Armchair Analyst: The simple and the sublime from US U-23s at Toulon Tournament

The first half was a bloodbath. Then the US U-23s got better.

They still lost 3-1 to what was essentially the French U-20 B team (HERE is the roster), and yes, the US were entirely complicit in making Fares Bahlouli look like Juventus-era Platini. It was a mostly bad and kind of dispiriting display.

But as long as the improvement curve bends upward, I can live with that.

Here are a few other things to take away from the first game at the Toulon Tournament. I'm going with bullet points, because that's all most of this deserves:

This was far from a full-strength French squad. Guys who could have played in this game but didn't? Paul Pogba for one, and Geoffrey Kondogbia for another. Those are two full French national team central midfielders. If France had brought their full U-23s, this would have been a wire-to-wire slaughter.

At the same time, it was far from a full-strengthh US squad. In the best of times, Luis Gil, Wil Trapp and Jose Villarreal are probably three of the four US midfield starters. John Brooks, DeAndre Yedlin, Oscar Sorto and Walker Zimmerman will be on the backline. You could maybe dig into the US U-20s for a couple of other spots as well, so let's ease off on the torches and pitchforks.

The game is the best teacher. The US were filled with guys like Shane O'NeillBenji Joya, Juan Pablo Ocegueda and – most disappointingly – Julian Green, players who have had and lost starting roles for their club teams over the past 12 months.

Green was particularly bad:

Or it was guys like Marc Pelosi and Jerome Kiesewetter, who've never won starting spots. And furthest down the list were the likes of Will Packwood and Cody Cropper, who've been unceremoniously released from their respective clubs over the last month.

We saw the rust, and the lack of confidence, and the lack of precision from all of them, back-to-front. Whether it was a ridiculous attempted clearance from Packwood, or a poor wall set up from Cropper, or Pelosi booting several restarts into touch... it's apparent why, right now, most of these guys aren't playing.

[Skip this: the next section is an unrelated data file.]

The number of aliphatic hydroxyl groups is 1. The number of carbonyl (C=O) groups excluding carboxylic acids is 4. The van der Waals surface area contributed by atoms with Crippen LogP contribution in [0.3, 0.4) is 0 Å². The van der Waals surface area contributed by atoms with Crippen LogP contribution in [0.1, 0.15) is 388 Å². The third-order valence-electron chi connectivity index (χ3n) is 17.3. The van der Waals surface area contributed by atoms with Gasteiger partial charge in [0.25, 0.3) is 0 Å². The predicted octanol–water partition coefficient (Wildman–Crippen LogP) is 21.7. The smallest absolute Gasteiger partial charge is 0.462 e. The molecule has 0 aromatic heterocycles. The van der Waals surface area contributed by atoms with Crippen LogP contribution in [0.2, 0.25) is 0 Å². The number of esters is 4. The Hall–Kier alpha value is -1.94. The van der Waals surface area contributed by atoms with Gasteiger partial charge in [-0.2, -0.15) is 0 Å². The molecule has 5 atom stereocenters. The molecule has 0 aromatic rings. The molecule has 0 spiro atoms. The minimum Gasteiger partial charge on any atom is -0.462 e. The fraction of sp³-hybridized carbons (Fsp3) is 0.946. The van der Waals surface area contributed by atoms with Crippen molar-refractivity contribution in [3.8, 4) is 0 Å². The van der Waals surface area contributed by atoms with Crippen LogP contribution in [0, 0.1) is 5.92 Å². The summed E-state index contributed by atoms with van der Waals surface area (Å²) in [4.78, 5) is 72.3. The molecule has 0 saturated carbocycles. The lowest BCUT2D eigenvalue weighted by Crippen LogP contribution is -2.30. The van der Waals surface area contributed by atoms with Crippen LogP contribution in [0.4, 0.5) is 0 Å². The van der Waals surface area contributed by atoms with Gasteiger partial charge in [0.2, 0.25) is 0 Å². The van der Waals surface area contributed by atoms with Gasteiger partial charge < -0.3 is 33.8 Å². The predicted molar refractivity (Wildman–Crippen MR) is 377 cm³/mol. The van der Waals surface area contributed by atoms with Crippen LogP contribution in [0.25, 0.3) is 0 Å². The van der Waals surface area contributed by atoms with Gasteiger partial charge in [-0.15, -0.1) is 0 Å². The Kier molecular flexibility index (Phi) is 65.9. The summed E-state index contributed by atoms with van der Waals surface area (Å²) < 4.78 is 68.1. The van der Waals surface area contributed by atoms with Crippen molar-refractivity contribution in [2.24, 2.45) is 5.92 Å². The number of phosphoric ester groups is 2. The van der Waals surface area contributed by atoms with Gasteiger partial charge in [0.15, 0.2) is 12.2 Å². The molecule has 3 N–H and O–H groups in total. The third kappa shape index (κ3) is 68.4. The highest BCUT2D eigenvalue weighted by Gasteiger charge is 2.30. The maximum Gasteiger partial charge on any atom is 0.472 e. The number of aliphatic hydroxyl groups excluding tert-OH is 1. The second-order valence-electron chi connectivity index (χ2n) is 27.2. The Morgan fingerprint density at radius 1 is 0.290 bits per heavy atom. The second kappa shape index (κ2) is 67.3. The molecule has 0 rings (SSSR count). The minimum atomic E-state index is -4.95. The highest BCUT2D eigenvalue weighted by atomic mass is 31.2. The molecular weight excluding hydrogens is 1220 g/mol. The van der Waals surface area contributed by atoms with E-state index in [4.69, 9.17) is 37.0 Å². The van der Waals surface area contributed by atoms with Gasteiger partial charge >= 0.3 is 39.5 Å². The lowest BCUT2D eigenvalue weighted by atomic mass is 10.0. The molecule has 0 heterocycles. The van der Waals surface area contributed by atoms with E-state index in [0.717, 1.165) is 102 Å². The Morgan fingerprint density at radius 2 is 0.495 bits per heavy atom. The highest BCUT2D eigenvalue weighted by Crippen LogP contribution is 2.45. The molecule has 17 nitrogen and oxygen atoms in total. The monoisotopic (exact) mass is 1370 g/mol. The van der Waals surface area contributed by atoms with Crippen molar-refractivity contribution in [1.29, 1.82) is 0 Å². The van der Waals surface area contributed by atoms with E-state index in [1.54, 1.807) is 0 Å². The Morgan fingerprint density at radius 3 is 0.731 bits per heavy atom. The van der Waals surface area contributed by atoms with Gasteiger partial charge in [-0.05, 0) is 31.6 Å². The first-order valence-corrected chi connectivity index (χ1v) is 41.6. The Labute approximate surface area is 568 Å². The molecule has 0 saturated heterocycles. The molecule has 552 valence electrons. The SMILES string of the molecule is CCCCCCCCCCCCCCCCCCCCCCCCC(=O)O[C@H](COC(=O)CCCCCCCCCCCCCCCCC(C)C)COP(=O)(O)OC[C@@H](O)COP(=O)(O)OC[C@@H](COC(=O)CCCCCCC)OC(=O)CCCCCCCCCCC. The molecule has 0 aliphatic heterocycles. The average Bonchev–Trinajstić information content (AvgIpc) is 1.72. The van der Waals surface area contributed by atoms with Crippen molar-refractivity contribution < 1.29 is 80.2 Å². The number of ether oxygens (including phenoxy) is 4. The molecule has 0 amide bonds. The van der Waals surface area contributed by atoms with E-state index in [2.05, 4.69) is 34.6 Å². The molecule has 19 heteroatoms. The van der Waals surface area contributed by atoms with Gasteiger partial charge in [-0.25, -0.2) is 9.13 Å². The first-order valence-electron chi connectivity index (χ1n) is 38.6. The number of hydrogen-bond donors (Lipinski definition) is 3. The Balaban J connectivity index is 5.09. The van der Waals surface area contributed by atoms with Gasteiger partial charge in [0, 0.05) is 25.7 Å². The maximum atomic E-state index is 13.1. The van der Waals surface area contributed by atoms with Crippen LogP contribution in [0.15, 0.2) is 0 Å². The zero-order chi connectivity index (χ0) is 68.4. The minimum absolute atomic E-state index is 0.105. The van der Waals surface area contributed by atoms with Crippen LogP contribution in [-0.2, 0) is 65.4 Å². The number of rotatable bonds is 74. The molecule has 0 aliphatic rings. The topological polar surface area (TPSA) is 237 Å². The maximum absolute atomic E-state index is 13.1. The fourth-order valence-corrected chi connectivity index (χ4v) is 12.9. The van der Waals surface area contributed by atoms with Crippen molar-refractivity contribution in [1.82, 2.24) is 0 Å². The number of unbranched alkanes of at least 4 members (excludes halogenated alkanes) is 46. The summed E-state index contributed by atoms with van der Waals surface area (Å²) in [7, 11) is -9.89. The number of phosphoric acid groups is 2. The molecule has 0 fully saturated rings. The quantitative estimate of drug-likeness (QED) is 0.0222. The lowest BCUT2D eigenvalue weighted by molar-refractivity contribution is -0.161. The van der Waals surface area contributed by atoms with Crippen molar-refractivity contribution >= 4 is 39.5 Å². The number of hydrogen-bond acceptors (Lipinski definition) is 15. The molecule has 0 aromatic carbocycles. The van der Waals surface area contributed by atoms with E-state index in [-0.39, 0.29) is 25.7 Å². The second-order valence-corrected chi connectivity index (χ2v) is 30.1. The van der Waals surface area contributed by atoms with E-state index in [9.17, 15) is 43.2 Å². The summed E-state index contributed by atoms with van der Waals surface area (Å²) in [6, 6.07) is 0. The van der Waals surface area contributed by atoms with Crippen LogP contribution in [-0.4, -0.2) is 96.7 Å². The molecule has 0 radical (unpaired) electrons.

This does not mean any or all of the above are necessarily bad players. I particularly like Joya, who I think will eventually catch on in either Liga MX or MLS as a useful, box-to-box No. 8. O'Neill still has the talent to be a full US national team regular. Ocegueda actually learns from his mistakes from the run of play, which is a very nice trait for any player to have. Cropper and Packwood probably just need games at any level, whether it's League 2 in England or USL in North America or any/all stops in between.

There was, in other words, individual talent to admire. They just didn't play like a team.

Which brings me to another point...

The 4-3-3 continues to be US soccer's white whale. Given the strong performance we saw from the U-23s vs. Mexico last month, and the ongoing implementation of the 4-1-3-2 (or 4-4-2 diamond, if you want to go with the narrative) at all levels, I was surprised to see Andi Herzog start his team in the 4-3-3 today. Doubly so given the absence of Trapp or Chicago's Matt Polster (there is no indication he's on Herzog's radar, but his ability to spread the field and make his wide players dangerous is remarkably similar to Trapp's) to sit and conduct the game.

Unless you have the ability to play in tight space as well as the likes of Barca or Bayern, the 4-3-3 demands quick, precise switches from deep midfield to the wing.

That type of range and vision isn't in Joya's locker, nor is it in Metzger's (this is not a condemnation of either player, by the way – my thoughts on Joya are above, and Metzger was excellent against El Tri as shuttler in the 4-1-3-2 last month). Green was awful, but both Kiesewetter and Alford Koroma Shams, who replaced Green on the wing an hour into the game, only rarely got the ball with the type of space you see wingers in a functional 4-3-3 exploit.

Think Ethan Finlay in Columbus, if you want to know how that looks.

As Jordan Morris became more involved in the game, the US improved. Morris was isolated in the first half, as often happens to forwards in an unpracticed 4-3-3. And Morris' instincts are all "go forward", which often left his midfield without as many options as they'd have liked.

It's telling, then that the lone US goal came after Morris had checked back into space to give Pelosi an outlet. What happened next is the difference between a Kiesewetter-level prospect:

And a Morris-level prospect:

It really was a brilliant effort from the Stanford & Sounders Academy kid, who's clearly going to be the man for the US Olympic Qualifying team.

• So... what does it mean that the one guy who never looked out of his depth isn't a professional soccer player?

There is a long, standalone column in here, I think. Let's just say that the results for US kids in top academies has been decidedly mixed, and signing with the likes of Manchester United, Bayer Leverkusen or Liverpool as a youth has hardly proved to be a fast-track to riches and glory.

That, of course, doesn't mean that college is the right track. But it might be the right track for Morris, who just keeps impressing.

If he's still an amateur come January, then I'll worry.